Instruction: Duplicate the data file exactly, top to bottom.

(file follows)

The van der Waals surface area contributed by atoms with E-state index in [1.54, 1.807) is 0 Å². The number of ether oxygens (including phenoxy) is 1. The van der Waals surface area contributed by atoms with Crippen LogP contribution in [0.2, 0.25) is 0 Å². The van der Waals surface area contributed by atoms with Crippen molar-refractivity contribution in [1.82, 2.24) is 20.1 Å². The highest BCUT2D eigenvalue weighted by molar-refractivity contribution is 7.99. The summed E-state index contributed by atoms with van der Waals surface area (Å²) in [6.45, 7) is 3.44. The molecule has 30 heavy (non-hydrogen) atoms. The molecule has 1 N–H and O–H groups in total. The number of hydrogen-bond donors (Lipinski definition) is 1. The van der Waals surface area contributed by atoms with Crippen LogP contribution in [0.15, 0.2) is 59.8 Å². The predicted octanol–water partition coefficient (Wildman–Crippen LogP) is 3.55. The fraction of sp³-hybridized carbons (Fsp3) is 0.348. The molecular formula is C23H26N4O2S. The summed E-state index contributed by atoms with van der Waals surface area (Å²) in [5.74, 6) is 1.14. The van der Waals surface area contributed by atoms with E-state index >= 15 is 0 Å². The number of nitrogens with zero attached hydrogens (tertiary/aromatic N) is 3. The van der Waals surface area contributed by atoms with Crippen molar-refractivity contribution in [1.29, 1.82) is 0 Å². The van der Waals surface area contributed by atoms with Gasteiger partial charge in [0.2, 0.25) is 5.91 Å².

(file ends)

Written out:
The van der Waals surface area contributed by atoms with E-state index in [1.54, 1.807) is 0 Å². The number of ether oxygens (including phenoxy) is 1. The van der Waals surface area contributed by atoms with Crippen LogP contribution in [0.2, 0.25) is 0 Å². The van der Waals surface area contributed by atoms with Crippen molar-refractivity contribution in [1.82, 2.24) is 20.1 Å². The highest BCUT2D eigenvalue weighted by molar-refractivity contribution is 7.99. The summed E-state index contributed by atoms with van der Waals surface area (Å²) in [6.45, 7) is 3.44. The molecule has 30 heavy (non-hydrogen) atoms. The molecule has 1 N–H and O–H groups in total. The number of hydrogen-bond donors (Lipinski definition) is 1. The van der Waals surface area contributed by atoms with Crippen LogP contribution in [0.15, 0.2) is 59.8 Å². The predicted octanol–water partition coefficient (Wildman–Crippen LogP) is 3.55. The fraction of sp³-hybridized carbons (Fsp3) is 0.348. The molecular formula is C23H26N4O2S. The summed E-state index contributed by atoms with van der Waals surface area (Å²) in [5.74, 6) is 1.14. The van der Waals surface area contributed by atoms with E-state index >= 15 is 0 Å². The number of nitrogens with zero attached hydrogens (tertiary/aromatic N) is 3. The van der Waals surface area contributed by atoms with Crippen molar-refractivity contribution in [1.29, 1.82) is 0 Å². The van der Waals surface area contributed by atoms with Gasteiger partial charge in [0.2, 0.25) is 5.91 Å².